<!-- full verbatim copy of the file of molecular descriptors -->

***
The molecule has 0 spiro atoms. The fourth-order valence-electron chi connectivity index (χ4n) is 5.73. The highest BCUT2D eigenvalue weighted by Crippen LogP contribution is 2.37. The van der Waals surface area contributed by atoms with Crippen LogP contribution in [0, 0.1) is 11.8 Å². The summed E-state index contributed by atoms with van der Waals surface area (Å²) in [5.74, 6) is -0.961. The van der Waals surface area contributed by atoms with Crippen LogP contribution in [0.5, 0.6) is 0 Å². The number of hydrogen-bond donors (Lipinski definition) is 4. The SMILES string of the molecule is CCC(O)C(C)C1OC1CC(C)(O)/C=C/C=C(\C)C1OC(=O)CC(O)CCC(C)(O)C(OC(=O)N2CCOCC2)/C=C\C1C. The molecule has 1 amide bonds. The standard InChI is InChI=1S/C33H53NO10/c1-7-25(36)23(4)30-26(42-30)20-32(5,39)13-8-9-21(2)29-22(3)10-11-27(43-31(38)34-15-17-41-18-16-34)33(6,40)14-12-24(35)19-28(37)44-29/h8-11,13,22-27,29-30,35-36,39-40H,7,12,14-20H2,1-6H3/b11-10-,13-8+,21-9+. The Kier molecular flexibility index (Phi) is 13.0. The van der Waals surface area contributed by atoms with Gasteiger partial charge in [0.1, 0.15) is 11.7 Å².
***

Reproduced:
The molecule has 0 spiro atoms. The fourth-order valence-electron chi connectivity index (χ4n) is 5.73. The highest BCUT2D eigenvalue weighted by Crippen LogP contribution is 2.37. The van der Waals surface area contributed by atoms with Crippen LogP contribution in [0, 0.1) is 11.8 Å². The summed E-state index contributed by atoms with van der Waals surface area (Å²) in [5.74, 6) is -0.961. The van der Waals surface area contributed by atoms with Crippen LogP contribution in [0.5, 0.6) is 0 Å². The number of hydrogen-bond donors (Lipinski definition) is 4. The SMILES string of the molecule is CCC(O)C(C)C1OC1CC(C)(O)/C=C/C=C(\C)C1OC(=O)CC(O)CCC(C)(O)C(OC(=O)N2CCOCC2)/C=C\C1C. The molecule has 1 amide bonds. The standard InChI is InChI=1S/C33H53NO10/c1-7-25(36)23(4)30-26(42-30)20-32(5,39)13-8-9-21(2)29-22(3)10-11-27(43-31(38)34-15-17-41-18-16-34)33(6,40)14-12-24(35)19-28(37)44-29/h8-11,13,22-27,29-30,35-36,39-40H,7,12,14-20H2,1-6H3/b11-10-,13-8+,21-9+. The Kier molecular flexibility index (Phi) is 13.0. The van der Waals surface area contributed by atoms with Gasteiger partial charge in [0.1, 0.15) is 11.7 Å².